This top Microsoft Office alternative has been hijacked by Chinese hackers — and their malware is coming for your devices

A computer being guarded by cybersecurity.
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Chinese hackers are hijacking legitimate software updates to deliver backdoors capable of stealing sensitive information from the target endpoints, experts have warned. 

A new report from cybersecurity researchers ESET recently observed a previously unknown threat actor which they dubbed Blackwood. 

This group, which apparently is on the Chinese government’s payroll, delivers malware through software updates for legitimate tools such as WPS Office, Tencent QQ, and Sogou Pinyin.

Potent tool

This doesn’t seem to be a classic supply chain attack, as the software itself is not compromised, and neither are the updates. Instead, the hackers intercept the traffic between the server hosting the update and the target endpoint and work in the middle. It is unknown exactly how the attackers are able to intercept the traffic. ESET believes Blackwood might be using an implant in the victims’ networks, possibly in routers and similar devices.

The malware they look to install on target endpoints is called NSPX30. The researchers describe this malware as “sophisticated”, and say its built upon a simple backdoor from 2005 called Project Wood. 

NSPX30 has grown into a capable tool, however. Today, it can log keystrokes, grab screenshots, pull system information, and exfiltrate other data from the devices. It can also steal chat logs and contact lists from different communications apps, including Telegram, and Skype. Finally, it can terminate processes by PID, create a reverse shell, move files, and uninstall itself if necessary.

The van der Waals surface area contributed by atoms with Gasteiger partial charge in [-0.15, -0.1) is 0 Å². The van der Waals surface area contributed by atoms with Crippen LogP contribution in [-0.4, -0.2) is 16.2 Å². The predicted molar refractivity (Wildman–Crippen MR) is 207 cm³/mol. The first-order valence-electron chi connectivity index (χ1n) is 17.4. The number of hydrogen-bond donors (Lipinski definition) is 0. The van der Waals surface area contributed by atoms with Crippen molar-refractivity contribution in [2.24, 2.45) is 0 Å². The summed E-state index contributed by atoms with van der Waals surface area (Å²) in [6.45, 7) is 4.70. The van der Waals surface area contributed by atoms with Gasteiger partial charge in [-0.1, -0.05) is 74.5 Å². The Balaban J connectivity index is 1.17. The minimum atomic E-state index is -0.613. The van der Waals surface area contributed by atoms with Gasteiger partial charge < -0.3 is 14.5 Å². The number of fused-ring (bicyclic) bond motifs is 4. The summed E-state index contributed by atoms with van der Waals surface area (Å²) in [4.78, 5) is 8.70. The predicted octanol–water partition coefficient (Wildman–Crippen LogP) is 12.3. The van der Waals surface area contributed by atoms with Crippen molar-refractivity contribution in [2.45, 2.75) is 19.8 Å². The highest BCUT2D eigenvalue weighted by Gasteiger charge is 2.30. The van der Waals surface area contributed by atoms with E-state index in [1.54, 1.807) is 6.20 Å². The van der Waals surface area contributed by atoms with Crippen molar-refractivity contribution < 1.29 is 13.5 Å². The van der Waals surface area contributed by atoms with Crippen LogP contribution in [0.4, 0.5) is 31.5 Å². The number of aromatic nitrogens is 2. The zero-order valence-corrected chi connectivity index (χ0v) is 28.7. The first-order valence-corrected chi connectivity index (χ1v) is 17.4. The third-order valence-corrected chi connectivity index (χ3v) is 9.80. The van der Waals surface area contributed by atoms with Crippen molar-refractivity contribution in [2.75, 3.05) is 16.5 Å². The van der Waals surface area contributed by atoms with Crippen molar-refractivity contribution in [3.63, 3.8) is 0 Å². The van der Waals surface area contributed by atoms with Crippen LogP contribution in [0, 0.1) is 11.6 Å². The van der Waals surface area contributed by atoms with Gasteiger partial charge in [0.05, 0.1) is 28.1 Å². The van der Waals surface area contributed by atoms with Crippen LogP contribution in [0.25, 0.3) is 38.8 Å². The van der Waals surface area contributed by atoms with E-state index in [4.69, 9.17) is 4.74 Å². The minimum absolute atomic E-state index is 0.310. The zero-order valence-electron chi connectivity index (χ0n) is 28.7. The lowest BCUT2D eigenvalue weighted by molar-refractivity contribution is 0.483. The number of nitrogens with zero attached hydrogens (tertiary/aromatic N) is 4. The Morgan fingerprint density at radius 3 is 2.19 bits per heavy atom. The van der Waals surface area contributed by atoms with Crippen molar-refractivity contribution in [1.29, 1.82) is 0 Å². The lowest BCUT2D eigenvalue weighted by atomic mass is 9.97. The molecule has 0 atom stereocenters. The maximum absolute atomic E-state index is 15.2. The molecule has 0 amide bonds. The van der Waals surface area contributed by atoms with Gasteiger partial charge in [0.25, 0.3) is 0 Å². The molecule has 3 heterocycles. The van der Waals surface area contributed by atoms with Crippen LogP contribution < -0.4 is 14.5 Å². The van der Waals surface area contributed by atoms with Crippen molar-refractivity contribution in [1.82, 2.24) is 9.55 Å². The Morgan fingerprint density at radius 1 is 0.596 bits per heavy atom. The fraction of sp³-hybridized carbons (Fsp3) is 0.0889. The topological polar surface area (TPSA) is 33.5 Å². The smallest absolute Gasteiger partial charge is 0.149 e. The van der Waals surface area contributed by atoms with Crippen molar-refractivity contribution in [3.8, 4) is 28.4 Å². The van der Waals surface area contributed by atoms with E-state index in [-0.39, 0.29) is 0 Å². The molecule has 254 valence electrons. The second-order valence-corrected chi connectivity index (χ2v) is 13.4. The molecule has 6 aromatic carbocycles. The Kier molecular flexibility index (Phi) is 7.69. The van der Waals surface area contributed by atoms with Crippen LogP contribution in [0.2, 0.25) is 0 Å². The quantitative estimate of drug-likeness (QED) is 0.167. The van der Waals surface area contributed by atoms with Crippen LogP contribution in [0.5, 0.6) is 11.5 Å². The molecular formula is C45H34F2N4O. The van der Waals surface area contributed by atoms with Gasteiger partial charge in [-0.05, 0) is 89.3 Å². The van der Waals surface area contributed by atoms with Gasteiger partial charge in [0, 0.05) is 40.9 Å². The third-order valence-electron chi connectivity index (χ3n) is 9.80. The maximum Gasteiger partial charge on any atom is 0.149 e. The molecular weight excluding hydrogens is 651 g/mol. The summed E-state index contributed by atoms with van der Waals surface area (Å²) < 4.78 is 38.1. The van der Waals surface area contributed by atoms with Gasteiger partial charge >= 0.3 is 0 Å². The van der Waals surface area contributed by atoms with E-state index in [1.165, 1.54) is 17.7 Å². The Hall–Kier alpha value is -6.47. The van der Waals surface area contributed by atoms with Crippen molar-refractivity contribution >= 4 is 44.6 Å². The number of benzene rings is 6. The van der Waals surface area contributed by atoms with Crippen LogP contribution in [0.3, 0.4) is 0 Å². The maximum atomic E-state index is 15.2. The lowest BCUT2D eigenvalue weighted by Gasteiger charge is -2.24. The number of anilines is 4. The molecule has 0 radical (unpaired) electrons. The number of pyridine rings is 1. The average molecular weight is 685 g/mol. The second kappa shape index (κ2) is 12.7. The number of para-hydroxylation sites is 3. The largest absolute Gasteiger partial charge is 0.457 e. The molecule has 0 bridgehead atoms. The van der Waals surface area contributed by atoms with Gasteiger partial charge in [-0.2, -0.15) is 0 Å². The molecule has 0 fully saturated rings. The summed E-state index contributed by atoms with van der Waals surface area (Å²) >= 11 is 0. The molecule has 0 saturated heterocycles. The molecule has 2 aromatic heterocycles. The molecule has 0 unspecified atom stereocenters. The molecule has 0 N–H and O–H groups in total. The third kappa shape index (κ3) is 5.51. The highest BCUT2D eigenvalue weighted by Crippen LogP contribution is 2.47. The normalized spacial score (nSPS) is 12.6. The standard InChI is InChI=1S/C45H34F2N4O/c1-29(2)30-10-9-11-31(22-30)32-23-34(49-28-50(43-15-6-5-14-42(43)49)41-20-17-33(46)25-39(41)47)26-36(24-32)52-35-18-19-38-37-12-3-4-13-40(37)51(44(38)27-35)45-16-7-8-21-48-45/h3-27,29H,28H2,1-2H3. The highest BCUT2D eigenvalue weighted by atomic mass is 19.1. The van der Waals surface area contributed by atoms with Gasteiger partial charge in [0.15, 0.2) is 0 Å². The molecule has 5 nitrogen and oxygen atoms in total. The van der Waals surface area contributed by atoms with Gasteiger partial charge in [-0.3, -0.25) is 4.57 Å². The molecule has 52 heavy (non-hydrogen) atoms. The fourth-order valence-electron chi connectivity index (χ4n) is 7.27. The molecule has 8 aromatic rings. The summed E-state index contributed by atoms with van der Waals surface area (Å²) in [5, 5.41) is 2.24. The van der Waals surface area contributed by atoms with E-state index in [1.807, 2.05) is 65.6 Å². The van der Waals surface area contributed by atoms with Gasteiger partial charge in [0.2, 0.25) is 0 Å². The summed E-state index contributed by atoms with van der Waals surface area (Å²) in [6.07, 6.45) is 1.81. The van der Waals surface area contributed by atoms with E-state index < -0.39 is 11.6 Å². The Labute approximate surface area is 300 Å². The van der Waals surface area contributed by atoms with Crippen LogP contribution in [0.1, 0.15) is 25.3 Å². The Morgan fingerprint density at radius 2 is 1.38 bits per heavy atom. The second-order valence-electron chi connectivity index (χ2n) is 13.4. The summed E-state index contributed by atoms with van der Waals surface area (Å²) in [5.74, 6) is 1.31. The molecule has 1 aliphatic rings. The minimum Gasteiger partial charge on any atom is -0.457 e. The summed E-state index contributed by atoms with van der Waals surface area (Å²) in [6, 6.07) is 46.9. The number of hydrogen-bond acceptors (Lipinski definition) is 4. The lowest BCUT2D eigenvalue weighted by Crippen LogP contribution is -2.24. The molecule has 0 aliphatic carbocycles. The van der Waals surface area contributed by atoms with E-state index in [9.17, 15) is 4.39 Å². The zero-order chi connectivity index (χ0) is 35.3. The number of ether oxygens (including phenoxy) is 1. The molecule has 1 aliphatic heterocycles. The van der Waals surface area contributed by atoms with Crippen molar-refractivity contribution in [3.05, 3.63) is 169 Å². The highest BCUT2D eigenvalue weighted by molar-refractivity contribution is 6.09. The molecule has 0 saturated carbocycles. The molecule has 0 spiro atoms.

Most of the victims seem to be located in China. However, there are compromised devices in Japan, and the United Kingdom, too. Blackwood’s activities can be traced back to 2020.  

Those looking to stay protected from Blackwood and similar threats should read ESET’s in-depth report on the malware and its operations, here. This report, among other things, offers a list of indicators of compromise which IT teams can use to protect their infrastructure. 

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Sead is a seasoned freelance journalist based in Sarajevo, Bosnia and Herzegovina. He writes about IT (cloud, IoT, 5G, VPN) and cybersecurity (ransomware, data breaches, laws and regulations). In his career, spanning more than a decade, he’s written for numerous media outlets, including Al Jazeera Balkans. He’s also held several modules on content writing for Represent Communications.